The Sandstone Story
Favoured since medieval to contemporary times, Jim Hollingworth takes you through the choices available. Yorkstone; also known as York stone, is a variety of sandstone. It comes from quarries in Yorkshire that have been worked in since medieval times. It is one of the most prestigious paving options on the market.
Yorkstone paving is made from the minerals present in Yorkshire. These include quartz, mina, clay and iron oxide. This mix of minerals results in York stone colours, ranging from a deep sandy shade to grey with hints of silver and blue. It has been a premier choice of pavers for centuries. The commercial market also opts for Yorkstone paving due to its quality, strength and versatility.
Yorkstone is actually a generic name. It is what all stone quarried from York is called. Yorkstone is characterised by its fine, tightly packed grains. These create a paving option that is an ideal, hard-wearing material.
New, sawn Yorkstone is a lovely material with a slightly sparkly surface and lots of life in each slab. These work well laid, both in a traditional and contemporary way, but both look best pointed with an exterior tile grout at 3mm wide, rather than more traditional sand and cement pointing. Reclaimed Yorkstone is never pristine and often arrives with holes or bits of old metal in and is hardly ever calibrated (in other words, sawn to the same thickness to make it easier to lay) it is best laid in a random pattern with a conventional cement mortar. Although it has great natural draining properties it can become slippery when wet as its surface has already been smoothed by many years of foot traffic where it was originally laid. It does add instant history to a scheme and works well with reclaimed gritstone and granite cobbles.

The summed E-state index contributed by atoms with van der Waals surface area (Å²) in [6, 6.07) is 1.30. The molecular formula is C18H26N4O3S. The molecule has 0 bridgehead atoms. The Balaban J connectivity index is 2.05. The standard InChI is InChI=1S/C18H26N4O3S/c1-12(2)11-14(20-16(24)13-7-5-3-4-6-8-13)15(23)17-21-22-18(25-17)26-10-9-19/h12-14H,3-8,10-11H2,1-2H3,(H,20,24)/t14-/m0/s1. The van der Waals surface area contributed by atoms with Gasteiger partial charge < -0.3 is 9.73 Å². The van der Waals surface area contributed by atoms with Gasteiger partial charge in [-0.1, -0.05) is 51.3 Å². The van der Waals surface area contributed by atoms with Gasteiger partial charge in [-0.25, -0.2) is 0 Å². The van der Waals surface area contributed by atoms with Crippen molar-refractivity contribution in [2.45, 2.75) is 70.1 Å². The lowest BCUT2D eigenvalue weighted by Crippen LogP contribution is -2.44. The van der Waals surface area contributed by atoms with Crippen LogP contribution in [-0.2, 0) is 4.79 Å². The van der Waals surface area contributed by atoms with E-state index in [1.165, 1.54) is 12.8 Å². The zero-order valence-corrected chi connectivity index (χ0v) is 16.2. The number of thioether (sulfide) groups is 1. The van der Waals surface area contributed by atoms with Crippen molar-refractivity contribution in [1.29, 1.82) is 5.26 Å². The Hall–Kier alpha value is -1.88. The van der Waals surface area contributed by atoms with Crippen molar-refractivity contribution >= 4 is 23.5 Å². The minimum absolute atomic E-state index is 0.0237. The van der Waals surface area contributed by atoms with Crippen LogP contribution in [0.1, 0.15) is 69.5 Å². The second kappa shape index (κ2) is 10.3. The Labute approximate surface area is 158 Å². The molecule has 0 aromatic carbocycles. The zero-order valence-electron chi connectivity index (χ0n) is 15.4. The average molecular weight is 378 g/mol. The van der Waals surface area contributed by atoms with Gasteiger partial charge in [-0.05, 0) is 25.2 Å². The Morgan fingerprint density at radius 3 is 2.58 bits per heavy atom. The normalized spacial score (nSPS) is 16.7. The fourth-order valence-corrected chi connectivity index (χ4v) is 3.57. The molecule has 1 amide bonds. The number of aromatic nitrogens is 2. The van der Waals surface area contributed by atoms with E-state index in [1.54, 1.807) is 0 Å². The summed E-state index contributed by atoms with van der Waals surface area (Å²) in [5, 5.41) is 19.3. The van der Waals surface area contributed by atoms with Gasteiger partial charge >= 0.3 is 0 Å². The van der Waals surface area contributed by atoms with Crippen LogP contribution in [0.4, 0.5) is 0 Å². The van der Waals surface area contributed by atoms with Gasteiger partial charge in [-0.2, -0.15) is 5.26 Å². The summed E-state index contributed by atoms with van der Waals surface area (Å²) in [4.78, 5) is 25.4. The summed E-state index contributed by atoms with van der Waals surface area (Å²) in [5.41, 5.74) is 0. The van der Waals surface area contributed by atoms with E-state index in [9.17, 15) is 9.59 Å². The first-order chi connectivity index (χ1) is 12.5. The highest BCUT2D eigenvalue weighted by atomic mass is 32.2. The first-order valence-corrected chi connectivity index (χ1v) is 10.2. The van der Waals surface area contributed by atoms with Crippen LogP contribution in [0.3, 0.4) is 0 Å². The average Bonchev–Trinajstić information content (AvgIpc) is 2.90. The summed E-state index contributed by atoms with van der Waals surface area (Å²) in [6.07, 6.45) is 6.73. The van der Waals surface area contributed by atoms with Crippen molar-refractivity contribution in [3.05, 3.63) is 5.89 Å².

The more expensive natural stones — granite, limestone and basalt are often slippery when wet and should have a textured surface applied before laying. This can be a sandblasted or bush hammered finish; both create dents in the surface of the slabs to provide grip but this process does leave the slabs with a matt surface which can often seem a little lifeless. They can work well when combined with other slabs of a bright hue as a border or detail. Many of the best grey and cream slabs lie within the limestone range but all should be approved for outside use.
All materials, even man-made ones, will discolour and age over time, which in most cases helps to settle the scheme into its surroundings. Algae are the scourge of paving stones and there are many products available on the market to help deter growth. It is always a good idea to speak to the supplier you purchase your stone from for their advice on a cleaning product as natural stones tend to react in different ways to different cleaning agents.
We at Pennine Paving pride ourselves with over 30 years of knowledge from dealing with all different types of paving from the traditional Yorkstone to Indian, Chinese and others including Porcelain and travertine. We also stock all types of building stone, slates, flat and half round coping and more. Browse through our website and find the right stone for your next project.